So just be quiet. Take comfort that you are the new guy in your new city. Odds are that you care about you WAY more than other people are caring about you at any given moment, especially in casual conversation. Relax. You aren't that bad. And if you replace you with your system, people probably won't care about that either. This is a good thing. It gives you reason to be calm. To worry less.

Here's a practical tip:

If you are quiet, if you say little compared to those around you, people generally assume you are at least equal to their most generous impression of you. Don't take this away from them.

Use this tip to engage strategically, when you feel good about what your contribution will be. You will get better over time. The voice in your head won't be nearly as intrusive.
posted by nickjadlowe at 4:58 PM on January 19, 2010 [1 favorite]

I recommend the 'wisdom meditation' at the bottom of this page. Actually, I recommend them all, but that one is particularly suited to your problem.
posted by embrangled at 5:08 PM on January 19, 2010 [3 favorites]

Did this begin before you moved, or after? Is the move to a new city the only difference in your life, or has anything else happened that might explain your sudden insecurity?
posted by prefpara at 6:35 PM on January 19, 2010

nthing what embrangled said and

I have found the meditation practice Tonglen to be very helpful with social issues and anxiety.
posted by ljesse at 10:23 PM on January 19, 2010 [2 favorites]

Thanks - I will try meditation as recommended.

It wasn't a sudden onset. It has crept up on my over the years. I used to be a heavy cannabis user and quit to paranoid attacks. Also a recent heavy breakup (the cracks were caused by my anxiety, I think) and relocation has recently compounded the problem.
posted by choppyes at 8:14 AM on January 20, 2010

Have you ever tried yoga? Even the less hippie-dippy, more athletic forms help you to concentrate on how your body is feeling and moving. I find it very powerful. It could help with both the fidgeting and the general sense of discomfort.
posted by decathecting at 12:46 PM on January 20, 2010

I don't know any particular practices or teachings--but I'd try a few things. First, when you're in a conversation, just try to concentrate on what the other person is saying, not what you think you want to say next. Try to respond to their comments rather than necessarily feel like you have to put everything about yourself out there. Focus on the conversation as being significant because you are meeting someone/ learning something new, not as a mechanism for you to do a personal infomercial, so to speak.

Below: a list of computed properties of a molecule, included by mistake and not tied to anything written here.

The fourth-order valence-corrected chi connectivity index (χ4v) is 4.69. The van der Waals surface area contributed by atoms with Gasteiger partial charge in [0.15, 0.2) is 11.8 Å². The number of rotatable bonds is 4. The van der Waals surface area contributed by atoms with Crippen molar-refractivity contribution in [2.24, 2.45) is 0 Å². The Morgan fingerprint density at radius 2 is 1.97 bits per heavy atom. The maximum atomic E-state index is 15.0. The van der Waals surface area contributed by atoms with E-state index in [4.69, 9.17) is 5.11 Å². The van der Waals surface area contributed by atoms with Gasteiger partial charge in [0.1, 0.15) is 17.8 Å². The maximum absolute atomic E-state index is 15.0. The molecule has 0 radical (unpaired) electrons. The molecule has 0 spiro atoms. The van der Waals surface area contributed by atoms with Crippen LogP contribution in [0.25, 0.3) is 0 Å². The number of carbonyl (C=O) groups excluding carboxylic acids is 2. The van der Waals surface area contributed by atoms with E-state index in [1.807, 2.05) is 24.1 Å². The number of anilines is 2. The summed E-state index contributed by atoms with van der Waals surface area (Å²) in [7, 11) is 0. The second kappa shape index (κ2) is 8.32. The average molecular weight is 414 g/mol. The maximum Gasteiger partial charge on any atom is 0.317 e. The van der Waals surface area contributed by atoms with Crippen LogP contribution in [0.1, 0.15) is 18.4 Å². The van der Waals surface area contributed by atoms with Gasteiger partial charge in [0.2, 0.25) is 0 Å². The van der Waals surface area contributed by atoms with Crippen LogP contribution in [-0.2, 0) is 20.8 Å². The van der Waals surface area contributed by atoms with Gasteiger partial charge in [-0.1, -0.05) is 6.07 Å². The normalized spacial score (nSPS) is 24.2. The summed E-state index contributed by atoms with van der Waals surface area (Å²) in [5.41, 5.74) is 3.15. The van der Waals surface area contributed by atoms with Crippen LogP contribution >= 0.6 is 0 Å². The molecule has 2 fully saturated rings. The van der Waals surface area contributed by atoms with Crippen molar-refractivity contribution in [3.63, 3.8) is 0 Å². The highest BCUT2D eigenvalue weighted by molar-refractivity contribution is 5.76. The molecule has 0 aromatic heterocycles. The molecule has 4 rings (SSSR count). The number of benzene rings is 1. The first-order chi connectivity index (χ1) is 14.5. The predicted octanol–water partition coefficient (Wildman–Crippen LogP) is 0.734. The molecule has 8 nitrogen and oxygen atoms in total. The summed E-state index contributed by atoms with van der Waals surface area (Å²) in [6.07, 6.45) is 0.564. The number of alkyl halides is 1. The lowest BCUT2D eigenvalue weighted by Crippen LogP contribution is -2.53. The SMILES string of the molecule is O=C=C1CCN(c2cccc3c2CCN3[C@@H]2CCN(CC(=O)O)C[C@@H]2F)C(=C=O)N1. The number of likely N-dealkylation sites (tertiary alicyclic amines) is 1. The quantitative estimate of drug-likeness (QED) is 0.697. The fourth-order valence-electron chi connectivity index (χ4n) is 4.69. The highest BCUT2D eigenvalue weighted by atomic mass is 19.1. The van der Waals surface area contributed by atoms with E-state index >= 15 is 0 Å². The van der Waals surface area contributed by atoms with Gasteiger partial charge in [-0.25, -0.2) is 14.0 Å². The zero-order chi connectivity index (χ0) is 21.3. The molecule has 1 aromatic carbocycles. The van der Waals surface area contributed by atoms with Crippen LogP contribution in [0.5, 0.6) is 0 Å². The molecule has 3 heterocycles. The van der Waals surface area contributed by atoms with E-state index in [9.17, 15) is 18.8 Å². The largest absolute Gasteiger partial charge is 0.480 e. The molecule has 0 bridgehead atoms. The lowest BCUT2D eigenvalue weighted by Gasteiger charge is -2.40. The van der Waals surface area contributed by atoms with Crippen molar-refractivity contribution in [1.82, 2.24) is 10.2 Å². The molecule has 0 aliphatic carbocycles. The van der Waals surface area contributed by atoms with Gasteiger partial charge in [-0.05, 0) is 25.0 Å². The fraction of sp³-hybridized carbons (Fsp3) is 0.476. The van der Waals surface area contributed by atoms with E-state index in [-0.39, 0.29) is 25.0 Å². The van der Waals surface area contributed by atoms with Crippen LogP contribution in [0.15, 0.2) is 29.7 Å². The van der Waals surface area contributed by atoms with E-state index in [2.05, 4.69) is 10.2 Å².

Second, while I agree that you have to confront negative feelings, you can't spend all your time brooding on your anxiety, because that can just make the problem seem more significant than it really is. You need to spend time engaged in activities where anxiety is not such a factor. Can you visit friends from your old town, chat online with them, whatever?

Do you have a support group of family and close friends who you can talk to about your anxiety, or life in the new city, or the bad relationship? It helps to verbalize these things to people who know you, if only for their sympathy.

I say this because it seems like your anxiety comes from overthinking the significance of everything you do, and not having a venue for dealing with legitimate emotional responses to stressful situations. Get your mind away from yourself (from scrutinizing your own words and actions so heavily), and get whatever is toxic to your peace of mind out where other people can help you with it.

You say that you're a pretty lucky guy who has no reason to be dissatisfied with life, and that you've gone through some upheavals recently. So the last thing that I'd say is that you need to be patient and forgive yourself for not being happy and perfect all of the time. Personally, I get angry and frustrated when I feel like I've failed in my expectations for myself, but a moment (or a couple of years, in my case) of less than stellar behavior is really not worth getting worked up over, and only needs to influence your future as much as you allow it to.
posted by _cave at 7:33 PM on January 20, 2010